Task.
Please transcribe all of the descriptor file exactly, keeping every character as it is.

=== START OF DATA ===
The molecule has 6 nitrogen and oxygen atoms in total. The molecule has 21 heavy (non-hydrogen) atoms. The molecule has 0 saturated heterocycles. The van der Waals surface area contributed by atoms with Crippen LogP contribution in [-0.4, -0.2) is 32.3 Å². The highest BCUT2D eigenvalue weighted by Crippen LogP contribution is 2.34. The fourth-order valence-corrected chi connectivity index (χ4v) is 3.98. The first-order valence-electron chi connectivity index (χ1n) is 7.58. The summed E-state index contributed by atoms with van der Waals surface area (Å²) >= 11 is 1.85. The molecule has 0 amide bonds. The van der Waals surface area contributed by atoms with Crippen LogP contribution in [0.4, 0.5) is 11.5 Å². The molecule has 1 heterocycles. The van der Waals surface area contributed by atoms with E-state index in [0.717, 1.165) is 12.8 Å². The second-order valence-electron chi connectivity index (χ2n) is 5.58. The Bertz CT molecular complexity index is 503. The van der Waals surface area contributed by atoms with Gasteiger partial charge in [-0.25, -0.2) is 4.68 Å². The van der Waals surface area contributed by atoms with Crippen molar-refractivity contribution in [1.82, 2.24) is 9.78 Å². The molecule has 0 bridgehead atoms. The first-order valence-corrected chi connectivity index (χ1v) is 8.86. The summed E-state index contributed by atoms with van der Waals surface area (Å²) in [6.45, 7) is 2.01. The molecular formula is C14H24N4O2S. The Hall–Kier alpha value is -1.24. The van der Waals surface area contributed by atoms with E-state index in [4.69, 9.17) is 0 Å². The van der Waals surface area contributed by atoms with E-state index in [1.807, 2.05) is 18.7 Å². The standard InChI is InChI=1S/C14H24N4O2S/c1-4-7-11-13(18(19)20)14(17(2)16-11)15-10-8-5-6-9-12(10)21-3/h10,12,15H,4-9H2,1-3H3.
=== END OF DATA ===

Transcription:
The molecule has 6 nitrogen and oxygen atoms in total. The molecule has 21 heavy (non-hydrogen) atoms. The molecule has 0 saturated heterocycles. The van der Waals surface area contributed by atoms with Crippen LogP contribution in [-0.4, -0.2) is 32.3 Å². The highest BCUT2D eigenvalue weighted by Crippen LogP contribution is 2.34. The fourth-order valence-corrected chi connectivity index (χ4v) is 3.98. The first-order valence-electron chi connectivity index (χ1n) is 7.58. The summed E-state index contributed by atoms with van der Waals surface area (Å²) >= 11 is 1.85. The molecule has 0 amide bonds. The van der Waals surface area contributed by atoms with Crippen LogP contribution in [0.4, 0.5) is 11.5 Å². The molecule has 1 heterocycles. The van der Waals surface area contributed by atoms with E-state index in [0.717, 1.165) is 12.8 Å². The second-order valence-electron chi connectivity index (χ2n) is 5.58. The Bertz CT molecular complexity index is 503. The van der Waals surface area contributed by atoms with Gasteiger partial charge in [-0.25, -0.2) is 4.68 Å². The van der Waals surface area contributed by atoms with Crippen molar-refractivity contribution in [1.82, 2.24) is 9.78 Å². The molecule has 0 bridgehead atoms. The first-order valence-corrected chi connectivity index (χ1v) is 8.86. The summed E-state index contributed by atoms with van der Waals surface area (Å²) in [6.45, 7) is 2.01. The molecular formula is C14H24N4O2S. The Hall–Kier alpha value is -1.24. The van der Waals surface area contributed by atoms with E-state index in [4.69, 9.17) is 0 Å². The van der Waals surface area contributed by atoms with E-state index in [1.807, 2.05) is 18.7 Å². The standard InChI is InChI=1S/C14H24N4O2S/c1-4-7-11-13(18(19)20)14(17(2)16-11)15-10-8-5-6-9-12(10)21-3/h10,12,15H,4-9H2,1-3H3.